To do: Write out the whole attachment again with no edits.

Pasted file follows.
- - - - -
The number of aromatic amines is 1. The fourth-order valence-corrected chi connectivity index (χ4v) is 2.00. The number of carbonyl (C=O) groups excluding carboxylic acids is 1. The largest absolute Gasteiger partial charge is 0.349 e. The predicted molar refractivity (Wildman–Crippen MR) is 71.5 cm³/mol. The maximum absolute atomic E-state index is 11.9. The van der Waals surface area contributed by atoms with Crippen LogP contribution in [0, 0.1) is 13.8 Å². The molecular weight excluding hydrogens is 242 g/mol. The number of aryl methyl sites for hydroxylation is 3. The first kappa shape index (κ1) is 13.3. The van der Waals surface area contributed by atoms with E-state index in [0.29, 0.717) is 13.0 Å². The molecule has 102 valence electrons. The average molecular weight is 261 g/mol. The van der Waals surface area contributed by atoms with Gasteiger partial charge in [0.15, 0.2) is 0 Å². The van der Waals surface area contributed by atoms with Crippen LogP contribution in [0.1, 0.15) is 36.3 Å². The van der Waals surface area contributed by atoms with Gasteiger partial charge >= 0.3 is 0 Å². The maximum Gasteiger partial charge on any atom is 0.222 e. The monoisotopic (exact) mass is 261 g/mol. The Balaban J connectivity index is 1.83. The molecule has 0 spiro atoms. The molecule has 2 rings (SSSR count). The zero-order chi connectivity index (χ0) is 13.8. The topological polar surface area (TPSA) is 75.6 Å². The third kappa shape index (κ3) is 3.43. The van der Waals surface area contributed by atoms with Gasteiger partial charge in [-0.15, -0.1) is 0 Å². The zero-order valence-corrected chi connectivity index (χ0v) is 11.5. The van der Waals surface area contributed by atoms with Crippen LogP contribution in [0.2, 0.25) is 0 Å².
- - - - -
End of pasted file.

The number of aromatic amines is 1. The fourth-order valence-corrected chi connectivity index (χ4v) is 2.00. The number of carbonyl (C=O) groups excluding carboxylic acids is 1. The largest absolute Gasteiger partial charge is 0.349 e. The predicted molar refractivity (Wildman–Crippen MR) is 71.5 cm³/mol. The maximum absolute atomic E-state index is 11.9. The van der Waals surface area contributed by atoms with Crippen LogP contribution in [0, 0.1) is 13.8 Å². The molecular weight excluding hydrogens is 242 g/mol. The number of aryl methyl sites for hydroxylation is 3. The first kappa shape index (κ1) is 13.3. The van der Waals surface area contributed by atoms with E-state index in [0.29, 0.717) is 13.0 Å². The molecule has 102 valence electrons. The average molecular weight is 261 g/mol. The van der Waals surface area contributed by atoms with Gasteiger partial charge in [0.15, 0.2) is 0 Å². The van der Waals surface area contributed by atoms with Crippen LogP contribution in [0.1, 0.15) is 36.3 Å². The van der Waals surface area contributed by atoms with Gasteiger partial charge >= 0.3 is 0 Å². The maximum Gasteiger partial charge on any atom is 0.222 e. The monoisotopic (exact) mass is 261 g/mol. The Balaban J connectivity index is 1.83. The molecule has 0 spiro atoms. The molecule has 2 rings (SSSR count). The zero-order chi connectivity index (χ0) is 13.8. The topological polar surface area (TPSA) is 75.6 Å². The third kappa shape index (κ3) is 3.43. The van der Waals surface area contributed by atoms with Gasteiger partial charge in [-0.15, -0.1) is 0 Å². The zero-order valence-corrected chi connectivity index (χ0v) is 11.5. The van der Waals surface area contributed by atoms with Crippen LogP contribution in [0.2, 0.25) is 0 Å².